1

Consider the following code:

@Singleton
public class MyServiceImpl {
    public int doSomething() {
        return 5;
    }
}

@ImplementedBy(MyServiceImpl.class)
public interface MyService {
    public int doSomething();
}

public class MyCommand {
    @Inject private MyService service;

    public boolean executeSomething() {
        return service.doSomething() > 0;
    }
}

public class MyCommandTest {
    @InjectMocks MyServiceImpl serviceMock;
    private MyCommand command;

    @Before public void beforeEach() {
        MockitoAnnotations.initMocks(this);
        command = new MyCommand();
        when(serviceMock.doSomething()).thenReturn(-1); // <- Error here
    }

    @Test public void mockInjected() {
        boolean result = command.executeSomething();
        verify(serviceMock).doSomething();
        assertThat(result, equalTo(false));
    }
}

My test is falling over when I attempt to stub the doSomething() method on my mock implementation object. I get the error:

org.mockito.exceptions.misusing.MissingMethodInvocationException: when() requires an argument which has to be 'a method call on a mock'. For example: when(mock.getArticles()).thenReturn(articles);

Also, this error might show up because: 1. you stub either of: final/private/equals()/hashCode() methods. Those methods cannot be stubbed/verified. Mocking methods declared on non-public parent classes is not supported. 2. inside when() you don't call method on mock but on some other object.

I am new to dependency injection via Guice, and am not sure why I cannot mock the implementation object in this way?

  • are you missing a closing bracket after the doSomething call? i.e. when(serviceMock.doSomething()).thenReturn(-1); – PillHead Dec 21 '17 at 13:45
  • Sorry, yes. That was a typo. The code is an abstraction of the code I am trying to test, the above code may not compile, but shows the basics of how I am attempting to achieve my test. – Marcus MacWilliam Dec 21 '17 at 13:48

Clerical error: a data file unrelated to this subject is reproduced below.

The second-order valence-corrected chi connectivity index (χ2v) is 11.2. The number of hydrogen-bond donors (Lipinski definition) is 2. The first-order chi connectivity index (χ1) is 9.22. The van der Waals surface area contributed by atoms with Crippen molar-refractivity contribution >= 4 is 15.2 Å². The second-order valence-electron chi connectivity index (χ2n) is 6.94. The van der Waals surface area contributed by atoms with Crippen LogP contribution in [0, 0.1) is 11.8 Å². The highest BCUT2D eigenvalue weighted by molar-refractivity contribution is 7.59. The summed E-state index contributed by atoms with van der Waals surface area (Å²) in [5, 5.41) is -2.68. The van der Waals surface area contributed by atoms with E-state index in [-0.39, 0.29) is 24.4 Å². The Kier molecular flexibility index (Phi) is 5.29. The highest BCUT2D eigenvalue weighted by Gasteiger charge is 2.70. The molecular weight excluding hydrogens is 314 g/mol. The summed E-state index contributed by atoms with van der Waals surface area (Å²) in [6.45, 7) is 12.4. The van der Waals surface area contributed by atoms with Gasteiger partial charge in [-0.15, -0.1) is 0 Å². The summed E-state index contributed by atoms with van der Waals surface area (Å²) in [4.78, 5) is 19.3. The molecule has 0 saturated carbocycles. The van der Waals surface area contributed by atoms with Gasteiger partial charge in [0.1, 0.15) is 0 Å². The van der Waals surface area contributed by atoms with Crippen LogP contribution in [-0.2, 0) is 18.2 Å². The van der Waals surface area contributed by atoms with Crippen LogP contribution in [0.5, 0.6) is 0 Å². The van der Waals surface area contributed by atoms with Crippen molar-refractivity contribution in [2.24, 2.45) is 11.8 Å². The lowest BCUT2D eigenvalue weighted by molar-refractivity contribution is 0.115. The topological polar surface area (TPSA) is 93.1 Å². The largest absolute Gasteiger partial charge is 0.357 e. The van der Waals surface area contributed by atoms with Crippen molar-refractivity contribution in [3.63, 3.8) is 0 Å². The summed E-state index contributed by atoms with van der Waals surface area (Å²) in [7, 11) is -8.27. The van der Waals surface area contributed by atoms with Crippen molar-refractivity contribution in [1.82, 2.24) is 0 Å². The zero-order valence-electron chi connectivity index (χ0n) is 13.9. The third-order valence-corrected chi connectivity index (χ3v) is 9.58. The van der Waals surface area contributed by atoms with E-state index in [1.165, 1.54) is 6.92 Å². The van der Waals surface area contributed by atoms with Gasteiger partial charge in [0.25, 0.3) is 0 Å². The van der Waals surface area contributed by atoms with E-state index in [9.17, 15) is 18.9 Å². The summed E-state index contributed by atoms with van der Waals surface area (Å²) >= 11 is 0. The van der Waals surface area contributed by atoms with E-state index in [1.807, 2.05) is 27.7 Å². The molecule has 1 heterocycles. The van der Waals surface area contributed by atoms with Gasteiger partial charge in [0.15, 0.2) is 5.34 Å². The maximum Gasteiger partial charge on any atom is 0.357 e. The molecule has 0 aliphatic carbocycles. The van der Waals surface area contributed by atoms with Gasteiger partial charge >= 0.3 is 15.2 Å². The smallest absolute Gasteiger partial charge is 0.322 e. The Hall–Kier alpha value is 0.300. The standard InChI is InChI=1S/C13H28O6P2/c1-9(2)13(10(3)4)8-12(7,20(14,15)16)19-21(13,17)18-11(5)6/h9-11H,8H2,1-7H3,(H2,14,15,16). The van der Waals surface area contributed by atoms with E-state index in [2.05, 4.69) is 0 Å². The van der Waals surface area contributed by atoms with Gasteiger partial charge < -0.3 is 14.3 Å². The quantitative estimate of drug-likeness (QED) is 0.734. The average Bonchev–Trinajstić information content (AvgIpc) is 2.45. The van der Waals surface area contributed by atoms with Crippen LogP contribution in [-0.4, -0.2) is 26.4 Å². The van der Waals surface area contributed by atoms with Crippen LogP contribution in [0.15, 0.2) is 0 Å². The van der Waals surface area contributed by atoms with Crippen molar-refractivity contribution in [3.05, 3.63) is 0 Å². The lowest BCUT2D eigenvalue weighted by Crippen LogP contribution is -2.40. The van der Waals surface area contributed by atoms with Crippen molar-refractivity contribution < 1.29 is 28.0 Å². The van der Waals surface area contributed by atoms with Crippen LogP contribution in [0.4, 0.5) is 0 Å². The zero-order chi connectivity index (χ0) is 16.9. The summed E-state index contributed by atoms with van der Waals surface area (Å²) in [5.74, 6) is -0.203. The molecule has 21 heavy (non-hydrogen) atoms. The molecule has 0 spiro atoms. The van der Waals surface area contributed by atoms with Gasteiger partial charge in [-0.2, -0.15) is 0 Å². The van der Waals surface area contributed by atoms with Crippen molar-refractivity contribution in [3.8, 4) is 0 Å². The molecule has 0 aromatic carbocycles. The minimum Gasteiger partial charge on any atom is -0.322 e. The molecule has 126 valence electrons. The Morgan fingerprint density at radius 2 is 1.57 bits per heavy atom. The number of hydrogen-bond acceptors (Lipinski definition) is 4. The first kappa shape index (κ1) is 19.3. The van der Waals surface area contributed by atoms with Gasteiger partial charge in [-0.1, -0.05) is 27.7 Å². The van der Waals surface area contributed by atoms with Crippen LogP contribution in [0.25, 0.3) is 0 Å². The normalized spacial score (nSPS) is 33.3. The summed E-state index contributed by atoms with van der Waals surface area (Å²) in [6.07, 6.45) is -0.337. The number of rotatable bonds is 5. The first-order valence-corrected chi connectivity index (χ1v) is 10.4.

• The error is not a compiler error, it is a runtime error from Mockito. – Marcus MacWilliam Dec 21 '17 at 13:49
  • try adding @RunWith(MockitoJUnitRunner.class) above the class definition – PillHead Dec 21 '17 at 13:50
  • 1
    actually you need to replace InjectMocks with Mock – PillHead Dec 21 '17 at 13:53
6

Test without CDI

A simple solution is to combine CDI with Constructor Injection, and forget about Guice for the test:

public class MyCommand {
    private final MyService service;

    @Inject
    public MyCommand(MyService service) {
        this.service = service;
    }

    public boolean executeSomething() {
        return service.doSomething() > 0;
    }
}

@RunWith(MockitoJUnitRunner.class)
public class MyCommandTest {
    @Mock
    MyServiceImpl serviceMock;
    private MyCommand command;

    @Before public void beforeEach() {
        MockitoAnnotations.initMocks(this);
        when(serviceMock.doSomething()).thenReturn(-1); // <- Error here

        // inject without Guice
        command = new MyCommand(serviceMock);
    }
}

Test with Mockito doing CDI

Else, if you do not like Constructor Injection, the test code should look like this:

@RunWith(MockitoJUnitRunner.class)
public class MyCommandTest {
    @Mock
    MyServiceImpl serviceMock;
    @InjectMocks 
    private MyCommand command;

    @Before 
    public void beforeEach() {
        MockitoAnnotations.initMocks(this);
        command = new MyCommand();
        when(serviceMock.doSomething()).thenReturn(-1); // <- Error here
    }
}

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